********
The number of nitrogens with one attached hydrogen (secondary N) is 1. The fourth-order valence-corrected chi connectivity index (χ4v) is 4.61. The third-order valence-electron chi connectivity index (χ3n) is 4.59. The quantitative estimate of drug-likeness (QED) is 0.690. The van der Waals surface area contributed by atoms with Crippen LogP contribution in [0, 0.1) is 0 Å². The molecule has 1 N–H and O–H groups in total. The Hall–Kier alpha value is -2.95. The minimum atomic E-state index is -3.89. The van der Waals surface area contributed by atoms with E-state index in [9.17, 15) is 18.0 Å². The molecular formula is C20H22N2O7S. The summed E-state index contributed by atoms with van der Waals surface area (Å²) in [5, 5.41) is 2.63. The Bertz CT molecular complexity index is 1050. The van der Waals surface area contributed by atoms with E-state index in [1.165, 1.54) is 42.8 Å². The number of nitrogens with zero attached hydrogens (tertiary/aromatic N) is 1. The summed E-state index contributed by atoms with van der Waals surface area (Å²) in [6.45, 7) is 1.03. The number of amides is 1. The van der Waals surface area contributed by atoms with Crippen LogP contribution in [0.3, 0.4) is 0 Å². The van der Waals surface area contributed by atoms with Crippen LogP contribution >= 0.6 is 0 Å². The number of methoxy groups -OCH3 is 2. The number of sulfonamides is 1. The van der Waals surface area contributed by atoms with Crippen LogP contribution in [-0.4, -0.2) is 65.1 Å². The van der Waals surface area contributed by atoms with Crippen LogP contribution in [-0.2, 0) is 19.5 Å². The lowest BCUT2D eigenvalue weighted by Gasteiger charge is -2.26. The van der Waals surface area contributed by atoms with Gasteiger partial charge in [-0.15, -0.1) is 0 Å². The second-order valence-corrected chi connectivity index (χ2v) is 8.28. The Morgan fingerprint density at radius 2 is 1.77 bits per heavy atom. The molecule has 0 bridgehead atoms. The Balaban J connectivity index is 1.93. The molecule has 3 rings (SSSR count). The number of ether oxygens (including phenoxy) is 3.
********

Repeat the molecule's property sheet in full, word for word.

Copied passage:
The number of nitrogens with one attached hydrogen (secondary N) is 1. The fourth-order valence-corrected chi connectivity index (χ4v) is 4.61. The third-order valence-electron chi connectivity index (χ3n) is 4.59. The quantitative estimate of drug-likeness (QED) is 0.690. The van der Waals surface area contributed by atoms with Crippen LogP contribution in [0, 0.1) is 0 Å². The molecule has 1 N–H and O–H groups in total. The Hall–Kier alpha value is -2.95. The minimum atomic E-state index is -3.89. The van der Waals surface area contributed by atoms with E-state index in [9.17, 15) is 18.0 Å². The molecular formula is C20H22N2O7S. The summed E-state index contributed by atoms with van der Waals surface area (Å²) in [5, 5.41) is 2.63. The Bertz CT molecular complexity index is 1050. The van der Waals surface area contributed by atoms with E-state index in [1.165, 1.54) is 42.8 Å². The number of nitrogens with zero attached hydrogens (tertiary/aromatic N) is 1. The summed E-state index contributed by atoms with van der Waals surface area (Å²) in [6.45, 7) is 1.03. The number of amides is 1. The van der Waals surface area contributed by atoms with Crippen LogP contribution in [0.3, 0.4) is 0 Å². The van der Waals surface area contributed by atoms with Crippen LogP contribution >= 0.6 is 0 Å². The number of methoxy groups -OCH3 is 2. The number of sulfonamides is 1. The van der Waals surface area contributed by atoms with Crippen LogP contribution in [-0.4, -0.2) is 65.1 Å². The van der Waals surface area contributed by atoms with Crippen LogP contribution in [-0.2, 0) is 19.5 Å². The lowest BCUT2D eigenvalue weighted by Gasteiger charge is -2.26. The van der Waals surface area contributed by atoms with Gasteiger partial charge in [-0.15, -0.1) is 0 Å². The second-order valence-corrected chi connectivity index (χ2v) is 8.28. The Morgan fingerprint density at radius 2 is 1.77 bits per heavy atom. The molecule has 0 bridgehead atoms. The Balaban J connectivity index is 1.93. The molecule has 3 rings (SSSR count). The number of ether oxygens (including phenoxy) is 3.